Several peaks of conserved heterozygosity (peaks >80%) are seen on all chromosomes except 5 and 11. A region of 25 Mb on chromosome 4 from 11 to 36 Mb is completely devoid of homozygous versions of one of the alleles (red line), but has roughly 25–32% of the siblings homozygous for the other allele (green line) and the rest heterozygous in a roughly 1:4 ratio. The blue line is the total proportion of siblings out of 28 that are heterozygous in the region. One would expect 50% under the null model, but almost the entire chromosome is biased towards heterozygosity. In several other regions (for example, chromosomes 6, 7, 9 and 10) both homozygous classes are depleted, suggesting the presence of genetic load at different loci along the two parental homologues and explaining the strong selection for heterozygosity in such regions.
- Extended Data Figure 8: Genes involved in lignin biosynthesis in woody tissues of Eucalyptus. (378 KB)
Relative (yellow–blue scale) and absolute (white–red scale) expression profiles of secondary cell-wall-related genes implicated in lignin biosynthesis. Detailed gene annotation and mRNA-seq expression data are provided in Supplementary Data 9. Five novel Eucalyptus candidates that have not previously been associated with lignification are indicated by asterisks (Carocha et al., unpublished data). ST, shoot tips; YL, young leaves; ML, mature leaves; FL, floral buds; RT, roots; PH, phloem, IX, immature xylem. Absolute expression level (FPKM50) is only shown for immature xylem.
- Extended Data Figure 9: Phylogenetic tree of R2R3 MYB sequences from subgroups expanded and/or preferentially found in woody species. (540 KB)
A total of 133 amino acid sequences from Eucalyptus grandis (50), Vitis vinifera (34), Populus trichocarpa (40), Arabidopsis thaliana (6) and Oryza sativa (3) corresponding to three woody-expanded (subgroups 5, 6 and AtMYB5 based on Arabidopsis classification) and five woody-preferential subgroups (I through V). The latter do not contain any Arabidopsis nor Oryza sequences. Sequences were aligned using MAFFT with the FFT-NS-i algorithm69 (Supplementary Data 10). Evolutionary history was inferred constructing a Neighbour-joining tree with 1,000 bootstrap replicates (bootstrap support is shown next to branches) using MEGA5 (ref. 70). The evolutionary distances were computed using the Jones-Taylor-Thornton substitution model and the rate variation among sites was modelled with a gamma distribution of 1. Positions containing gaps and missing data were not considered in the analysis. The tree is drawn to scale, with branch lengths in the same units as those of the evolutionary distances used to infer the phylogenetic tree. RNA-seq-based relative transcript abundance data for six different tissues, expressed in FPKM values (fragments per kilobase of exon per million fragments mapped), are shown for each Eucalyptus gene next to each subgroup. ST, shoot tips; YL, young leaves; ML, mature leaves; FL, flowers; PH, phloem; and IX, immature xylem.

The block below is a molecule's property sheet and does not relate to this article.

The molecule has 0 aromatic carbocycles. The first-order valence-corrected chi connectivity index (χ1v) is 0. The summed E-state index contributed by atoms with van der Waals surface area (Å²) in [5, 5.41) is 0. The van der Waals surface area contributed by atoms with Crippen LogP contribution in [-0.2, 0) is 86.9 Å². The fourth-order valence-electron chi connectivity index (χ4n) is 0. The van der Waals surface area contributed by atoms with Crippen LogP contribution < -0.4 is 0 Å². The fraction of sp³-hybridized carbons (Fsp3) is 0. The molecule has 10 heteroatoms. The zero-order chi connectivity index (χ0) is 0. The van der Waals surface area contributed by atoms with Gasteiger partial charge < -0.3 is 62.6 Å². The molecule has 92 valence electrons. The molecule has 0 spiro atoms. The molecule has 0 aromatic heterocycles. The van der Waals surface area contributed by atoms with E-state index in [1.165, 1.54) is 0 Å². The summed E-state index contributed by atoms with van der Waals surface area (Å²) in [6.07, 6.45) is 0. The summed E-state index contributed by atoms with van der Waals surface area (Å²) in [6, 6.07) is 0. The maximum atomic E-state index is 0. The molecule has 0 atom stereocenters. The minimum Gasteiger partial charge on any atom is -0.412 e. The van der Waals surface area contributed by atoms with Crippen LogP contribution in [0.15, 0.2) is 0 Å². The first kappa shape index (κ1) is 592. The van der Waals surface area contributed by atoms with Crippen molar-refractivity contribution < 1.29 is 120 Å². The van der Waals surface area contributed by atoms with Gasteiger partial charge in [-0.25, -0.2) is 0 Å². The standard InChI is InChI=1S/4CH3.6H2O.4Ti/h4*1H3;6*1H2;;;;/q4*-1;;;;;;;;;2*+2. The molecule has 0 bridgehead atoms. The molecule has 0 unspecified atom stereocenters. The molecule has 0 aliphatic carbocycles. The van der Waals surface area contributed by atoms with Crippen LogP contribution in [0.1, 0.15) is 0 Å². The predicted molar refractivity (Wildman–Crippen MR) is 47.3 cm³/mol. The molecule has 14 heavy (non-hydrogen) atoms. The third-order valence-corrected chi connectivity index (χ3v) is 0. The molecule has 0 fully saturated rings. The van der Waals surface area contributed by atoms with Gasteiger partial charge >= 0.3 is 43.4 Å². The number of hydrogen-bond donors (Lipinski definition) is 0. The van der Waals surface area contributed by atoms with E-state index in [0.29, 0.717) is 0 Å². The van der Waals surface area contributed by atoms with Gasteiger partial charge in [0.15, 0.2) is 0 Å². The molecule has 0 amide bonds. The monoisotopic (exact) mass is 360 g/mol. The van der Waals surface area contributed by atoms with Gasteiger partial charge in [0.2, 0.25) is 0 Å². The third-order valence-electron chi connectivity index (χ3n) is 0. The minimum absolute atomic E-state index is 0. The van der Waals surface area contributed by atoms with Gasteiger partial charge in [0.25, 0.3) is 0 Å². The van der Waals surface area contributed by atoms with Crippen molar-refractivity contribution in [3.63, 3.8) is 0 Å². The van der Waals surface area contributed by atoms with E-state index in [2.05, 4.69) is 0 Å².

- Extended Data Figure 10: Phylogenetic tree of type II MIKC MADS box proteins. (456 KB)
Neighbour-joining consensus tree of the type II MIKC sub-clade using protein sequences from Eucalyptus grandis, Arabidopsis thaliana, Populus trichocarpa and Vitis vinifera (Supplementary Data 11). Bootstrap values from 1,000 replicates were used to assess the robustness of the tree. Bootstrap values lower than 40% were removed from the tree. Eucalyptus genes are denoted with green dots, Arabidopsis genes with red dots, Populus genes with yellow dots and Vitis genes with blue dots. The gene model numbers from Populus and Vitis were abbreviated to better fit in the figure (P. trichocarpa, Pt; V. vinifera, Vv).
- Supplementary Information (1.9 MB)
This file contains Supplementary Notes, Supplementary Tables 1-18, a list of the Supplementary Data files and Supplementary References.
- Supplementary Data (5.5 MB)
This file contains Supplementary Data files 1-2 – see Supplementary Information p.52 for details.
- Supplementary Data (23.7 MB)
This file contains Supplementary Data files 3-7 - see Supplementary Information p.52 for details.
- Supplementary Data (16.9 MB)
This file contains Supplementary Data files 8-22 - see Supplementary Information p.52 for details.